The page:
“Dan Cunningham, a Charleston detective, with two Cincinnati detectives, made the first attempt. They came through Kentucky, and crossed Tug River in the night; but the Hatfields soon captured them. A justice of the peace sentenced them to 90 days in Logan County jail for disturbing hte peace. When released, they were told to follow the Guyandotte River to Huntington, a distance of 60 miles, and ‘not to come back’.
“Next, a man named Phillips led two raids from Kentucky into Hatfield territory. In the first, he captured ‘Cottontop’ Mounts, a relative and supporter of the Hatfields, and took him to Pikeville, Kentucky, where he was hanged. But the second foray met with disaster at the ‘Battle of the Grapevine’. Phillips, and some of his followers escaped into Kentucky, but some where buried where they fell.
“This was the last attempt of the reward seekers. However, Kentucky never withdrew the reward offer, and that is why Devil Anse and Cap were always alarmed and on the alert.”
Source: West Virginia Women (Richwood, WV: Jim Comstock, 1974), p. 151-152
This song was composed and sung by Elder Abner Vance, under the gallows, about 80 years ago. Given by Rev. A.M. Lunsford, October 14, 1897.
[Published by Request.]
Green are the woods where Sandy flows.
And peace it dwelleth there;
In the valley the bear they lie secure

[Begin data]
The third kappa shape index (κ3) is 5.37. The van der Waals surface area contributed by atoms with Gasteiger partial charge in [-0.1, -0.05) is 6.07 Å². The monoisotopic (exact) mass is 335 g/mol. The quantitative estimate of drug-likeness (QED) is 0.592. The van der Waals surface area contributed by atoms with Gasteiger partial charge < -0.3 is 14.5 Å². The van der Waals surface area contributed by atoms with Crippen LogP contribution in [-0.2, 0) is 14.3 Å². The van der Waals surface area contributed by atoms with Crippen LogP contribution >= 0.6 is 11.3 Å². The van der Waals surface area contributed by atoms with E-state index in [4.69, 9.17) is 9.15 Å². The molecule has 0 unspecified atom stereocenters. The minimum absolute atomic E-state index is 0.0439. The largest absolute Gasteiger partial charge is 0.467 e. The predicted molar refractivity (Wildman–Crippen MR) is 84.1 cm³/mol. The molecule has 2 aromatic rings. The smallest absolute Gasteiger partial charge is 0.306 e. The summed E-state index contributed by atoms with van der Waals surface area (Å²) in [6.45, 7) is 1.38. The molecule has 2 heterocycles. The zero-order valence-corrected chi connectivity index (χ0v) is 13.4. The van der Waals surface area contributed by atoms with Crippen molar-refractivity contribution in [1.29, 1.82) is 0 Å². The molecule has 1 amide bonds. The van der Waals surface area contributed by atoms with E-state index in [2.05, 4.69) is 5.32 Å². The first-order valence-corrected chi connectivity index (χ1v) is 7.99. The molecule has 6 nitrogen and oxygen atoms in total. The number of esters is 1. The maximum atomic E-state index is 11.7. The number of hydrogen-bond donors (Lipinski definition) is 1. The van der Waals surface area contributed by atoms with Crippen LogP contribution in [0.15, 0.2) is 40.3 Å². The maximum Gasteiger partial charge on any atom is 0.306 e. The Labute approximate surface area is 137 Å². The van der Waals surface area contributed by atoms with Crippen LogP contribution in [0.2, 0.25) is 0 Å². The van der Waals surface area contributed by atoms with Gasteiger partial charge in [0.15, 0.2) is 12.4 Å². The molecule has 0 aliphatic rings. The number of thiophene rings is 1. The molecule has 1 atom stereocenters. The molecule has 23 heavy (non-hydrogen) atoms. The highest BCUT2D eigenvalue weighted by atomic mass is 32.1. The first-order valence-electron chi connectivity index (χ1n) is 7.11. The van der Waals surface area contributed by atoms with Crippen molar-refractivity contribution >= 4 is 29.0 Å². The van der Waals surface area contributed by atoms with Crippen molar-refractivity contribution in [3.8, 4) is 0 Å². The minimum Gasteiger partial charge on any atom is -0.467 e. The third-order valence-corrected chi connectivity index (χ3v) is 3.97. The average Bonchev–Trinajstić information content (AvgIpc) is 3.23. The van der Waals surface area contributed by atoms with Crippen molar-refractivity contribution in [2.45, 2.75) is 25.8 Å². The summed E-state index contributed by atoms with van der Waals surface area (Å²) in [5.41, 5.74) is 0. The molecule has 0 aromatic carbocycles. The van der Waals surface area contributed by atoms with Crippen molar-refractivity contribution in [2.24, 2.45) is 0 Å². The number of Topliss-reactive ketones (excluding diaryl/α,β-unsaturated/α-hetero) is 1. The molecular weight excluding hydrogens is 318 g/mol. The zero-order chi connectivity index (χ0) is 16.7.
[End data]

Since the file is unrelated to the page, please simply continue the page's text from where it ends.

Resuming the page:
The red buck roves the knobs.
But Vance no more shall Sandy behold,
Nor drink its crystal waves,
The partial judge pronounced his doom,
The hunter has found his grave.
The judge he said he was my friend
Though Elliott’s life he had saved.
A juryman did I become
That Elliott he might live.
That friendship I have shown to others,
Has never been shown to me;
Humanity it belongs to the brave,
And I hope it remains to me.
‘Twas by the advice of McFarlin
Judge Johnson did the call,
I was taken from my native home
Confined in a stone wall.
My persecutors have gained their request,
Their promise to make good,
For they ofttimes swore they would never rest,
Till they had gained my heart’s blood.
Daniel Horton, Bob and Bill,
A lie against me swore,
In order to take my life away,
That I might be no more.
But I and them together must meet
Where all things are unknown.
And if I’ve shed the innocent blood
I hope there’s mercy shown.
Bright shines the sun on Clinche’s hill,
And soft the west wind blows,